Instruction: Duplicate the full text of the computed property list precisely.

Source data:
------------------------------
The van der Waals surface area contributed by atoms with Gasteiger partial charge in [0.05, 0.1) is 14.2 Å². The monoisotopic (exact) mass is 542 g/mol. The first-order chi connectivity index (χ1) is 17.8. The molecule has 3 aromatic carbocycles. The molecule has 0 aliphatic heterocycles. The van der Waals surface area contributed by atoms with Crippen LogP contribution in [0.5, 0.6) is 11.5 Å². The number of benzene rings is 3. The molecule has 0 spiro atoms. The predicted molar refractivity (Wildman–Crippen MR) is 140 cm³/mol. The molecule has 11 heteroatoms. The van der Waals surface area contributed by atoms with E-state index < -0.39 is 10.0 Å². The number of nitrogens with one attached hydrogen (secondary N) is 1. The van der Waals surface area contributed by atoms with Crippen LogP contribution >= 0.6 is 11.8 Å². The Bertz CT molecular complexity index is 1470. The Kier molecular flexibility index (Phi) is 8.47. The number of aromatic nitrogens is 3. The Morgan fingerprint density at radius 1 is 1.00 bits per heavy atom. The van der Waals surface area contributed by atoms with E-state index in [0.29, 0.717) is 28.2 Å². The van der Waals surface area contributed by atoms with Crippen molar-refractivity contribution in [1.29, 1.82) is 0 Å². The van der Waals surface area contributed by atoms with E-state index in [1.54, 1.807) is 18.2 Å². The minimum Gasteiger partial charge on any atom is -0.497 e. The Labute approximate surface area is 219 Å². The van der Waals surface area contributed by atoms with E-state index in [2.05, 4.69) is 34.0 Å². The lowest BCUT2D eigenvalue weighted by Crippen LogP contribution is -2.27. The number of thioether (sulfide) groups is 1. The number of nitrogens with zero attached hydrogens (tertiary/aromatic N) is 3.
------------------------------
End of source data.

The van der Waals surface area contributed by atoms with Gasteiger partial charge in [0.05, 0.1) is 14.2 Å². The monoisotopic (exact) mass is 542 g/mol. The first-order chi connectivity index (χ1) is 17.8. The molecule has 3 aromatic carbocycles. The molecule has 0 aliphatic heterocycles. The van der Waals surface area contributed by atoms with Crippen LogP contribution in [0.5, 0.6) is 11.5 Å². The number of benzene rings is 3. The molecule has 0 spiro atoms. The predicted molar refractivity (Wildman–Crippen MR) is 140 cm³/mol. The molecule has 11 heteroatoms. The van der Waals surface area contributed by atoms with E-state index < -0.39 is 10.0 Å². The number of nitrogens with one attached hydrogen (secondary N) is 1. The van der Waals surface area contributed by atoms with Crippen LogP contribution >= 0.6 is 11.8 Å². The Bertz CT molecular complexity index is 1470. The Kier molecular flexibility index (Phi) is 8.47. The number of aromatic nitrogens is 3. The Morgan fingerprint density at radius 1 is 1.00 bits per heavy atom. The van der Waals surface area contributed by atoms with E-state index in [0.29, 0.717) is 28.2 Å². The van der Waals surface area contributed by atoms with Crippen molar-refractivity contribution in [1.29, 1.82) is 0 Å². The van der Waals surface area contributed by atoms with E-state index in [1.54, 1.807) is 18.2 Å². The minimum Gasteiger partial charge on any atom is -0.497 e. The Labute approximate surface area is 219 Å². The van der Waals surface area contributed by atoms with E-state index in [2.05, 4.69) is 34.0 Å². The lowest BCUT2D eigenvalue weighted by Crippen LogP contribution is -2.27. The number of thioether (sulfide) groups is 1. The number of nitrogens with zero attached hydrogens (tertiary/aromatic N) is 3.